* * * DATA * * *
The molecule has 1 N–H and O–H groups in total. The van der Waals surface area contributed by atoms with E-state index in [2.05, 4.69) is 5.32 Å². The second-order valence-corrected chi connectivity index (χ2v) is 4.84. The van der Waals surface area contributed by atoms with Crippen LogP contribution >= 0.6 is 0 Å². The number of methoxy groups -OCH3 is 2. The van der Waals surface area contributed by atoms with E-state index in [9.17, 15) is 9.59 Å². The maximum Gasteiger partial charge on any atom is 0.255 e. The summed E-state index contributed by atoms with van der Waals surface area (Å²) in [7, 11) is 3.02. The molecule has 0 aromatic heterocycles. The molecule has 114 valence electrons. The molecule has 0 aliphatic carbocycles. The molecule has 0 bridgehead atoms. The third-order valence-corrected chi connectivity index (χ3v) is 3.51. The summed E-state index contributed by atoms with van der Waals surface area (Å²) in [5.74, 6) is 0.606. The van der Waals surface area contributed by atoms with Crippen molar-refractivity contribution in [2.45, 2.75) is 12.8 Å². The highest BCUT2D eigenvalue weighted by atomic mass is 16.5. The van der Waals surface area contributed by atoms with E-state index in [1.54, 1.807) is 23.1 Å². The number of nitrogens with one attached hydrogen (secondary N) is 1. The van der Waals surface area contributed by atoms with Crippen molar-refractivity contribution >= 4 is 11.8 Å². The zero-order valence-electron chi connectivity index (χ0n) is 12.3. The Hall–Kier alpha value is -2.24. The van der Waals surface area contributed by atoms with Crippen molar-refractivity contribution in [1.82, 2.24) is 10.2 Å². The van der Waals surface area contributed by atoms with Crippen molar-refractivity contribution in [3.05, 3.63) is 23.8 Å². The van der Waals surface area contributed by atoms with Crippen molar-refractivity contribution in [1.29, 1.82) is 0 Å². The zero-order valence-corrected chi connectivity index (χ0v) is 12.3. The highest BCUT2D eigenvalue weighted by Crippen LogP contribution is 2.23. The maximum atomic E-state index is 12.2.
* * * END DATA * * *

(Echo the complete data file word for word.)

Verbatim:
The molecule has 1 N–H and O–H groups in total. The van der Waals surface area contributed by atoms with E-state index in [2.05, 4.69) is 5.32 Å². The second-order valence-corrected chi connectivity index (χ2v) is 4.84. The van der Waals surface area contributed by atoms with Crippen LogP contribution >= 0.6 is 0 Å². The number of methoxy groups -OCH3 is 2. The van der Waals surface area contributed by atoms with E-state index in [9.17, 15) is 9.59 Å². The maximum Gasteiger partial charge on any atom is 0.255 e. The summed E-state index contributed by atoms with van der Waals surface area (Å²) in [7, 11) is 3.02. The molecule has 0 aromatic heterocycles. The molecule has 114 valence electrons. The molecule has 0 aliphatic carbocycles. The molecule has 0 bridgehead atoms. The third-order valence-corrected chi connectivity index (χ3v) is 3.51. The summed E-state index contributed by atoms with van der Waals surface area (Å²) in [5.74, 6) is 0.606. The van der Waals surface area contributed by atoms with Crippen molar-refractivity contribution in [2.45, 2.75) is 12.8 Å². The highest BCUT2D eigenvalue weighted by atomic mass is 16.5. The van der Waals surface area contributed by atoms with E-state index in [1.54, 1.807) is 23.1 Å². The number of nitrogens with one attached hydrogen (secondary N) is 1. The van der Waals surface area contributed by atoms with Crippen molar-refractivity contribution >= 4 is 11.8 Å². The zero-order valence-electron chi connectivity index (χ0n) is 12.3. The Hall–Kier alpha value is -2.24. The van der Waals surface area contributed by atoms with Crippen molar-refractivity contribution in [1.82, 2.24) is 10.2 Å². The van der Waals surface area contributed by atoms with Crippen molar-refractivity contribution in [3.05, 3.63) is 23.8 Å². The van der Waals surface area contributed by atoms with Crippen molar-refractivity contribution in [1.29, 1.82) is 0 Å². The zero-order valence-corrected chi connectivity index (χ0v) is 12.3. The highest BCUT2D eigenvalue weighted by Crippen LogP contribution is 2.23. The maximum atomic E-state index is 12.2.